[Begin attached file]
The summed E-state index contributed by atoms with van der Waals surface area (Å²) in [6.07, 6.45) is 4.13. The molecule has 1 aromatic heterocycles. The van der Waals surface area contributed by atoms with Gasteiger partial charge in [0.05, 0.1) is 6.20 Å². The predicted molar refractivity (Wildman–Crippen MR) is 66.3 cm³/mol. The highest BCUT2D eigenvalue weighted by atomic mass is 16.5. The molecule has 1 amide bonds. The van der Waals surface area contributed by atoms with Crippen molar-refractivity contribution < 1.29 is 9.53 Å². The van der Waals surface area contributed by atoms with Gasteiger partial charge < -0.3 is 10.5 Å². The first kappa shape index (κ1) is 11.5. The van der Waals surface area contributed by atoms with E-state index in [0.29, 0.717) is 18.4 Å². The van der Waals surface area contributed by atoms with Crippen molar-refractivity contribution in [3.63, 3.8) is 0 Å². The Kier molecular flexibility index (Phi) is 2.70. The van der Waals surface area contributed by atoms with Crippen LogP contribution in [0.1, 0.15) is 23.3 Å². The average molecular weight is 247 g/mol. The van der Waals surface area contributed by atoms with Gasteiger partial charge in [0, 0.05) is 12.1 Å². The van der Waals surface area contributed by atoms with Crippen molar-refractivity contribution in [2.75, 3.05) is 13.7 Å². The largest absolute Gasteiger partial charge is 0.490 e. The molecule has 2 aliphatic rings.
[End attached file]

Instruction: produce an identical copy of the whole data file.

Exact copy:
The summed E-state index contributed by atoms with van der Waals surface area (Å²) in [6.07, 6.45) is 4.13. The molecule has 1 aromatic heterocycles. The van der Waals surface area contributed by atoms with Gasteiger partial charge in [0.05, 0.1) is 6.20 Å². The predicted molar refractivity (Wildman–Crippen MR) is 66.3 cm³/mol. The highest BCUT2D eigenvalue weighted by atomic mass is 16.5. The molecule has 1 amide bonds. The van der Waals surface area contributed by atoms with Crippen molar-refractivity contribution < 1.29 is 9.53 Å². The van der Waals surface area contributed by atoms with Gasteiger partial charge < -0.3 is 10.5 Å². The first kappa shape index (κ1) is 11.5. The van der Waals surface area contributed by atoms with E-state index in [0.29, 0.717) is 18.4 Å². The van der Waals surface area contributed by atoms with Crippen molar-refractivity contribution in [3.63, 3.8) is 0 Å². The Kier molecular flexibility index (Phi) is 2.70. The van der Waals surface area contributed by atoms with Crippen LogP contribution in [0.1, 0.15) is 23.3 Å². The average molecular weight is 247 g/mol. The van der Waals surface area contributed by atoms with Gasteiger partial charge in [0, 0.05) is 12.1 Å². The van der Waals surface area contributed by atoms with Crippen molar-refractivity contribution in [2.75, 3.05) is 13.7 Å². The largest absolute Gasteiger partial charge is 0.490 e. The molecule has 2 aliphatic rings.